|Term||Coverage (Electronic Holdings?)|
|Definition||Refers to the extent of material that is made electronically available.|
|Sample||No sample for this term available|
Additional web pages related to 'descriptive elements':Electronic Resource (eResource)Electronic Title (eTitle)Print TitleElectronic Resource Package (eResource Package)Format
Facts on copyright
- Copyright (international symbol: ©) is a set of exclusive rights granted by governments to regulate the use of a particular expression of an idea or information. At its most general, it is literally "the right to copy" an original creation. In most cases, these rights are of limited duration.
- No action may be brought under this title alleging infringement of copyright based on the manufacture, importation, or distribution of a digital audio recording device, a digital audio recording medium, an analog recording device, or an analog recording medium, or based on the noncommercial use by a consumer of such a device or medium for making digital musical recordings or analog musical recordings. Later acts amended US Copyright law so that making 10 copies or more is considered commercial, and the Digital Millennium Copyright Act effectively permits DRM (Digital Rights/Restrictions Management) to prevent manufacture, importation, or distribution of recording devices if the device bypasses an access or copy control.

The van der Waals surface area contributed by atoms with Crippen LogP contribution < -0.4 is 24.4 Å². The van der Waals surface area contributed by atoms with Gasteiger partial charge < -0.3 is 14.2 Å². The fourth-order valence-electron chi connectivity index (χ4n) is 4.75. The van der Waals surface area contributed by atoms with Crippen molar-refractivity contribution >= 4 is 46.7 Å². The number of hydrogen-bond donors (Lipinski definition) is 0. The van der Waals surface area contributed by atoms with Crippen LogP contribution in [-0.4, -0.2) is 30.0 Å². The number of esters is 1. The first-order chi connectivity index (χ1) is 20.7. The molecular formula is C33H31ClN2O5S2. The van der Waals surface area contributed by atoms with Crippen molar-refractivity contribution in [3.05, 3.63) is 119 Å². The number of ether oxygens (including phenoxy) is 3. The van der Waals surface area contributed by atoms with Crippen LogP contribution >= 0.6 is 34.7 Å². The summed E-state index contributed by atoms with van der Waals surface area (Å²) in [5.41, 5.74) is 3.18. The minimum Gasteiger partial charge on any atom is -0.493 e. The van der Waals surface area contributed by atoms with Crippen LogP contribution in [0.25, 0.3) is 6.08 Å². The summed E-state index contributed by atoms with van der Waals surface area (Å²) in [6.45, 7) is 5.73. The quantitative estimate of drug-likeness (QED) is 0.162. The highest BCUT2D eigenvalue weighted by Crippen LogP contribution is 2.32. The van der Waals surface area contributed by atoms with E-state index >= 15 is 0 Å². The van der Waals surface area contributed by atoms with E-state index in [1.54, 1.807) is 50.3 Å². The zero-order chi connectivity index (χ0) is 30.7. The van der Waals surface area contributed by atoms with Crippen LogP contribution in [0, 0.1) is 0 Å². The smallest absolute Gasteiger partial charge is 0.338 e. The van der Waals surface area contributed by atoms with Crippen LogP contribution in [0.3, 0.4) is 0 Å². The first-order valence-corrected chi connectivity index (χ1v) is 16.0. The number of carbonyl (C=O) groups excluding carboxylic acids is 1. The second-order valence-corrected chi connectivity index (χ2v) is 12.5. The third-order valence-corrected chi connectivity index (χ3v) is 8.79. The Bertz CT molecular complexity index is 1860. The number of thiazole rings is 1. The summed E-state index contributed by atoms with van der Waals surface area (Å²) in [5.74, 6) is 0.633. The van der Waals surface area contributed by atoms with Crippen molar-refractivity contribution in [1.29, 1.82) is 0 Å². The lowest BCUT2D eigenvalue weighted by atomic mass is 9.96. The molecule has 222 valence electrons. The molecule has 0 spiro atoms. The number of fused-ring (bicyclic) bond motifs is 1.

- Two major developments in the 14th and 15th centuries seem to have provoked the development of modern copyright. First, the expansion of mercantilist trade in major European cities and the appearance of the secular university helped produce an educated bourgeois class interested in the information of the day. This helped spur the emergence of a "public sphere," which was increasingly served by entrepreneurial "stationers" who would produce copies of books on demand. Second, Gutenberg's development of movable type and the development and spread of the printing press made mass reproduction of printed works quick and cheap. Before these two developments, the process of copying a work could be nearly as labor intensive and expensive as creating the original, and was largely relegated to monastic scribes.
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